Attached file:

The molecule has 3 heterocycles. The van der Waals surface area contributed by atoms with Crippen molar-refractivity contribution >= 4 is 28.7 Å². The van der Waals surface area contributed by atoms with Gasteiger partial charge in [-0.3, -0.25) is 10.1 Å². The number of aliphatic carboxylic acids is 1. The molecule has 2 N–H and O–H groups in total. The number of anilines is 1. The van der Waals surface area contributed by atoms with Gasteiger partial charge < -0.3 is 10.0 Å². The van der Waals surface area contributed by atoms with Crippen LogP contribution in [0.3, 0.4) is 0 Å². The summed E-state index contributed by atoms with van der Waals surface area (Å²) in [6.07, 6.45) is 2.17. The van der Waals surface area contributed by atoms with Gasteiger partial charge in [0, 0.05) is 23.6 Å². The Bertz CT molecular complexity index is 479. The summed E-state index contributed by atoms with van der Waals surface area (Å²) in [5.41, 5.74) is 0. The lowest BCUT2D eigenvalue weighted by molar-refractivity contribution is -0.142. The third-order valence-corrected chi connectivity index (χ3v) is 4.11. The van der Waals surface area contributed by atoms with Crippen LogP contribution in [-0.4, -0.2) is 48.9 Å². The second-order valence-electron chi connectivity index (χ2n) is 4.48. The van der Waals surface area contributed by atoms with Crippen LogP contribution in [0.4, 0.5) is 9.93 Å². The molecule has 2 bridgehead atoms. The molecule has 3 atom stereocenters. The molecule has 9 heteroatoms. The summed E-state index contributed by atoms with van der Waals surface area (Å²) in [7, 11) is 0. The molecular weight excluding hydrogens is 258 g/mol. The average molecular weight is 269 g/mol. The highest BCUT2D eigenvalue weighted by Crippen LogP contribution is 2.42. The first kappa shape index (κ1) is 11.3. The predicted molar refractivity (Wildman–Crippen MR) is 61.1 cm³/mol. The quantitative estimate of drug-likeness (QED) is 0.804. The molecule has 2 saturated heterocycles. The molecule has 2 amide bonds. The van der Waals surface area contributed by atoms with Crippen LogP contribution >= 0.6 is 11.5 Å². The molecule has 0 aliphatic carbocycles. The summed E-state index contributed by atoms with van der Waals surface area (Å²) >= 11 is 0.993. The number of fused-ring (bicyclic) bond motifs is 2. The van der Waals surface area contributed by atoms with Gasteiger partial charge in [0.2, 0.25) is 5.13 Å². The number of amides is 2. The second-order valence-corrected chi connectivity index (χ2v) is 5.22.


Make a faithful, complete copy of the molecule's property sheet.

The molecule has 3 heterocycles. The van der Waals surface area contributed by atoms with Crippen molar-refractivity contribution >= 4 is 28.7 Å². The van der Waals surface area contributed by atoms with Gasteiger partial charge in [-0.3, -0.25) is 10.1 Å². The number of aliphatic carboxylic acids is 1. The molecule has 2 N–H and O–H groups in total. The number of anilines is 1. The van der Waals surface area contributed by atoms with Gasteiger partial charge < -0.3 is 10.0 Å². The van der Waals surface area contributed by atoms with Crippen LogP contribution in [0.3, 0.4) is 0 Å². The summed E-state index contributed by atoms with van der Waals surface area (Å²) in [6.07, 6.45) is 2.17. The van der Waals surface area contributed by atoms with Gasteiger partial charge in [0, 0.05) is 23.6 Å². The Bertz CT molecular complexity index is 479. The summed E-state index contributed by atoms with van der Waals surface area (Å²) in [5.41, 5.74) is 0. The lowest BCUT2D eigenvalue weighted by molar-refractivity contribution is -0.142. The third-order valence-corrected chi connectivity index (χ3v) is 4.11. The van der Waals surface area contributed by atoms with Crippen LogP contribution in [-0.4, -0.2) is 48.9 Å². The second-order valence-electron chi connectivity index (χ2n) is 4.48. The van der Waals surface area contributed by atoms with Crippen LogP contribution in [0.4, 0.5) is 9.93 Å². The molecule has 2 bridgehead atoms. The molecule has 3 atom stereocenters. The molecule has 9 heteroatoms. The summed E-state index contributed by atoms with van der Waals surface area (Å²) in [7, 11) is 0. The molecular weight excluding hydrogens is 258 g/mol. The average molecular weight is 269 g/mol. The highest BCUT2D eigenvalue weighted by Crippen LogP contribution is 2.42. The first kappa shape index (κ1) is 11.3. The predicted molar refractivity (Wildman–Crippen MR) is 61.1 cm³/mol. The quantitative estimate of drug-likeness (QED) is 0.804. The molecule has 2 saturated heterocycles. The molecule has 2 amide bonds. The van der Waals surface area contributed by atoms with Crippen LogP contribution >= 0.6 is 11.5 Å². The molecule has 0 aliphatic carbocycles. The summed E-state index contributed by atoms with van der Waals surface area (Å²) >= 11 is 0.993. The number of fused-ring (bicyclic) bond motifs is 2. The van der Waals surface area contributed by atoms with Gasteiger partial charge in [0.2, 0.25) is 5.13 Å². The number of amides is 2. The second-order valence-corrected chi connectivity index (χ2v) is 5.22.